Day 2: A Day of Infamy for the Senate
- Dale Eisman
Today, December 7, has for 69 years now been a day of remembrance for the heroic Americans who sacrificed life and limb to defend freedom as the Japanese attack on Pearl Harbor brought our country into World War II.
So it would be a good day, an especially good day, for our senators to resolve to deliver justice to the men and women who manned the front lines as our nation was attacked on Sept. 11, 2001.
The James Zadroga 9/11 Health and Compensation Act, which would create a special health monitoring, evaluation, treatment and compensation program for first responders at New York City’s World Trade Center, would be a good place to start. For weeks now however, it has been among dozens of important bills bottled up by the Senate’s filibuster rule.
Hundreds of New York firefighters, police officers and medical personnel are suffering from respiratory illnesses that are a likely byproduct of the toxic stew of gases they inhaled while working around the World Trade Center on Sept. 11 and the days that followed.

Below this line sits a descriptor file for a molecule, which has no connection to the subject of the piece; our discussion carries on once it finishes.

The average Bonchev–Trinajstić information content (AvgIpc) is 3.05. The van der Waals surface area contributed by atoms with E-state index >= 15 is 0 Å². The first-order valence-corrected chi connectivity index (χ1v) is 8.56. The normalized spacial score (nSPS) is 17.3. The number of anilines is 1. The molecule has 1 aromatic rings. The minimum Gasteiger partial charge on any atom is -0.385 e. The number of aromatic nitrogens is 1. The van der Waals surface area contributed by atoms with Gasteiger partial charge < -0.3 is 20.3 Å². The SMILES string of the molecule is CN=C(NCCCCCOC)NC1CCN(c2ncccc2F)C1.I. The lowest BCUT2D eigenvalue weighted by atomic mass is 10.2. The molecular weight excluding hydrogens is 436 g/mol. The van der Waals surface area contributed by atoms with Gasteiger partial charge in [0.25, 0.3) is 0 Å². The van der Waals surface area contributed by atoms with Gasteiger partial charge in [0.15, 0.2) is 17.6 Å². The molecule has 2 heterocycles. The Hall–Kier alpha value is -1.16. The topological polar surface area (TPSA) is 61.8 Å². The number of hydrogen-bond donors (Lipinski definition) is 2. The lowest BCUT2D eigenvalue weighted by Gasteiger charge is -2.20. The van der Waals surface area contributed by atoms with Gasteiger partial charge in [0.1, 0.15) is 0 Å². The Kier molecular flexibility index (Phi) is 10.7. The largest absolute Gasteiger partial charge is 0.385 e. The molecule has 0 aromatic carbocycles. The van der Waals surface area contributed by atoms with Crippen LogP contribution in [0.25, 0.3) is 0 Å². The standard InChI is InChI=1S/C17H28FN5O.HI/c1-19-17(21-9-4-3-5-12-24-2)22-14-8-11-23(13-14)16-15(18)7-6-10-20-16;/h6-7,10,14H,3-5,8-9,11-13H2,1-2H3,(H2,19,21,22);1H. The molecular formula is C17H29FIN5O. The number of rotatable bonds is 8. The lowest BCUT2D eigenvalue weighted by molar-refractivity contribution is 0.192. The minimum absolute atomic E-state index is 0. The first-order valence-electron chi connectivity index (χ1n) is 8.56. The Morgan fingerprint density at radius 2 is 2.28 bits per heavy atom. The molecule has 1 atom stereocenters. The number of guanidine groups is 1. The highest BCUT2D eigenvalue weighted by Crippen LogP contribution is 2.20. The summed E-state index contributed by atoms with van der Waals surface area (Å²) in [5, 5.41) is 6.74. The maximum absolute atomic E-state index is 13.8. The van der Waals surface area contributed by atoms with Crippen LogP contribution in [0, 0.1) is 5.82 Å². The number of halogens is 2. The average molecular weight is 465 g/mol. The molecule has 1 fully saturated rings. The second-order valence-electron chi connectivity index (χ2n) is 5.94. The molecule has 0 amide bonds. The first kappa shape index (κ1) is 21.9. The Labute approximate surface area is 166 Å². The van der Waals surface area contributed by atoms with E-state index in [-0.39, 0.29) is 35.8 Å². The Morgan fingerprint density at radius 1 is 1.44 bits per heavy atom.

Some senators apparently consider the Zadroga bill a tax increase because it would close tax breaks enjoyed by foreign corporations and use the money to help pay for the damages suffered by the first responders. To date, they’ve succeeded in stopping the Senate from even opening debate on the legislation, named for a detective who died from respiratory problems after working 450 hours among the Trade Center debris.
Sen. Harry Reid, the Senate’s majority leader, has scheduled a vote for Wednesday on a cloture motion, which would force the Senate to begin formal debate; it needs 60 votes, 9 more than a simple majority.
“If there’s a case to be made against the Zadroga bill, its opponents should have the simple decency to come to the Senate and state it, in an open debate, rather than hide behind a rule that lets them avoid the discussion,” said Common Cause President Bob Edgar. “Every day this bill stays bottled up is another day of infamy for the Senate.”